China has given its clearest warning to date that emergency monetary stimulus by Western governments risks setting off worldwide inflation and undermining global bond markets.
“A policy mistake made by some major central bank may bring inflation risks to the whole world,” said the People’s Central Bank in its quarterly report.
“As more and more economies are adopting unconventional monetary policies, such as quantitative easing (QE), major currencies’ devaluation risks may rise,” it said. The bank fears a “big consolidation” in the bond markets, clearly anxious that interest yields will surge as western states try to exit their QE experiment.
Simon Derrick, currency chief at the Bank of New York Mellon, said the report is the latest sign that China is losing patience with the US and aims to diversify part its $1.95 trillion (¬£1.3 trillion) foreign reserves away from US Treasuries and other dollar securities.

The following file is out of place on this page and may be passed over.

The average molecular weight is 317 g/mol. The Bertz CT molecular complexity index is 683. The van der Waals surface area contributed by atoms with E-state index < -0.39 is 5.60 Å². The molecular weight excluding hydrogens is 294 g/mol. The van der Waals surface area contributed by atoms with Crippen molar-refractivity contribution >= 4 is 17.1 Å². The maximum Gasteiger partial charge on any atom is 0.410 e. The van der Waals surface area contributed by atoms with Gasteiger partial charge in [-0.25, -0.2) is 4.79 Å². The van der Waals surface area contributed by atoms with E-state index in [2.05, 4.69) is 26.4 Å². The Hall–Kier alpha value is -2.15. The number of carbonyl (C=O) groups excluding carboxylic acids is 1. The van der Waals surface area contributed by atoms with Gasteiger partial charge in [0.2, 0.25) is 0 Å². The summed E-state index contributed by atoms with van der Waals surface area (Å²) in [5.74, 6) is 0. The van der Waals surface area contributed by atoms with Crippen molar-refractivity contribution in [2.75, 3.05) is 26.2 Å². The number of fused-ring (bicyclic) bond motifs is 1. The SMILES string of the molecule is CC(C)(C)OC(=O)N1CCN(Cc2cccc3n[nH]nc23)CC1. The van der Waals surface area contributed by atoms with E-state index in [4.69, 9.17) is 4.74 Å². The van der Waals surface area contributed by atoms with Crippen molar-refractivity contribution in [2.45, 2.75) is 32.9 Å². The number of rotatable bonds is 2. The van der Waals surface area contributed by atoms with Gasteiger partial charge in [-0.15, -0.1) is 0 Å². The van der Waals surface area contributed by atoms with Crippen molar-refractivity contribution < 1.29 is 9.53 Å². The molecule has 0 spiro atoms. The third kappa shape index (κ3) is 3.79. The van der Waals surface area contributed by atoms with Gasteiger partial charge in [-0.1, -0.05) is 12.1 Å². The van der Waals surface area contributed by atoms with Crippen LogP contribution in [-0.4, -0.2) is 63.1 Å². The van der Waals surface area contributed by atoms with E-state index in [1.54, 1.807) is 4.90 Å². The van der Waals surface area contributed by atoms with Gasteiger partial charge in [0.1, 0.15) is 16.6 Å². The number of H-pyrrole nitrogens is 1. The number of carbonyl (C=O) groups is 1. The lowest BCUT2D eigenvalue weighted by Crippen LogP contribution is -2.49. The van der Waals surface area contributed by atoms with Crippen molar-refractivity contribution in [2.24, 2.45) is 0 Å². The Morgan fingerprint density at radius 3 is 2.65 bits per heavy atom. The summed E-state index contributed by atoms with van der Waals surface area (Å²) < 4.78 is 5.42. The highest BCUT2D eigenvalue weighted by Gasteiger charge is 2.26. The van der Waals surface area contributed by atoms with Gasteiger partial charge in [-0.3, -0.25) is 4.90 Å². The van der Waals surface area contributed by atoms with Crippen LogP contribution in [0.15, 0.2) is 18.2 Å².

“There is a significant shift taking place in China. They are concerned about the stability of the global financial system so they are not going to sell US bonds they already have. But they are still accumulating $40bn of fresh reserves each month, and they are going to be much more careful where they invest it,” he said.
Hans Redeker, head of currencies at BNP Paribas, said China is switching into hard assets. “They want to buy production rights to raw materials and gain access to resources such as oil, water, and metals. They know they can’t keep buying bonds,” he said.